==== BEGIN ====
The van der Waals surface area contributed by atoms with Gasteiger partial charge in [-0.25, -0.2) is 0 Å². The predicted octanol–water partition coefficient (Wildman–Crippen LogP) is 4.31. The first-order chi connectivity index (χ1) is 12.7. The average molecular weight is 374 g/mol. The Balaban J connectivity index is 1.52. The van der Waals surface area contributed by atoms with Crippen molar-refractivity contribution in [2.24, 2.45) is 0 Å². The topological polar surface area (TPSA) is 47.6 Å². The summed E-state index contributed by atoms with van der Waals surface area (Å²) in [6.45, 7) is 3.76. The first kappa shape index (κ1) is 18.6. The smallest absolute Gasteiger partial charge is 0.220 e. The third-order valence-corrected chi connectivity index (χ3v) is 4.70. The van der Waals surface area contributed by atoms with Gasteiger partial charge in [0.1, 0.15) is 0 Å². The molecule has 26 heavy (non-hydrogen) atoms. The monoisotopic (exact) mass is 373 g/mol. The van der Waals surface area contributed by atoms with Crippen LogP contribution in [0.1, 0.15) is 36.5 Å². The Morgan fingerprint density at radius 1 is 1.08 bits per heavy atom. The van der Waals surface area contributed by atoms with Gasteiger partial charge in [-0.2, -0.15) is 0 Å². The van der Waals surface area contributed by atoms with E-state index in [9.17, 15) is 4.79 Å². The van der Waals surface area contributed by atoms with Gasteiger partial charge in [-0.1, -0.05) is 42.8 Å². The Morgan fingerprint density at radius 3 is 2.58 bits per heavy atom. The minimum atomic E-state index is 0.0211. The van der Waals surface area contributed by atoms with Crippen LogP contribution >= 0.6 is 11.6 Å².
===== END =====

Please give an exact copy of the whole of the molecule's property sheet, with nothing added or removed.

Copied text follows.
The van der Waals surface area contributed by atoms with Gasteiger partial charge in [-0.25, -0.2) is 0 Å². The predicted octanol–water partition coefficient (Wildman–Crippen LogP) is 4.31. The first-order chi connectivity index (χ1) is 12.7. The average molecular weight is 374 g/mol. The Balaban J connectivity index is 1.52. The van der Waals surface area contributed by atoms with Crippen molar-refractivity contribution in [2.24, 2.45) is 0 Å². The topological polar surface area (TPSA) is 47.6 Å². The summed E-state index contributed by atoms with van der Waals surface area (Å²) in [6.45, 7) is 3.76. The first kappa shape index (κ1) is 18.6. The smallest absolute Gasteiger partial charge is 0.220 e. The third-order valence-corrected chi connectivity index (χ3v) is 4.70. The van der Waals surface area contributed by atoms with Gasteiger partial charge in [0.1, 0.15) is 0 Å². The molecule has 26 heavy (non-hydrogen) atoms. The monoisotopic (exact) mass is 373 g/mol. The van der Waals surface area contributed by atoms with Crippen LogP contribution in [0.1, 0.15) is 36.5 Å². The Morgan fingerprint density at radius 1 is 1.08 bits per heavy atom. The van der Waals surface area contributed by atoms with Gasteiger partial charge in [-0.2, -0.15) is 0 Å². The van der Waals surface area contributed by atoms with E-state index in [9.17, 15) is 4.79 Å². The van der Waals surface area contributed by atoms with Gasteiger partial charge in [-0.1, -0.05) is 42.8 Å². The Morgan fingerprint density at radius 3 is 2.58 bits per heavy atom. The minimum atomic E-state index is 0.0211. The van der Waals surface area contributed by atoms with Crippen LogP contribution >= 0.6 is 11.6 Å².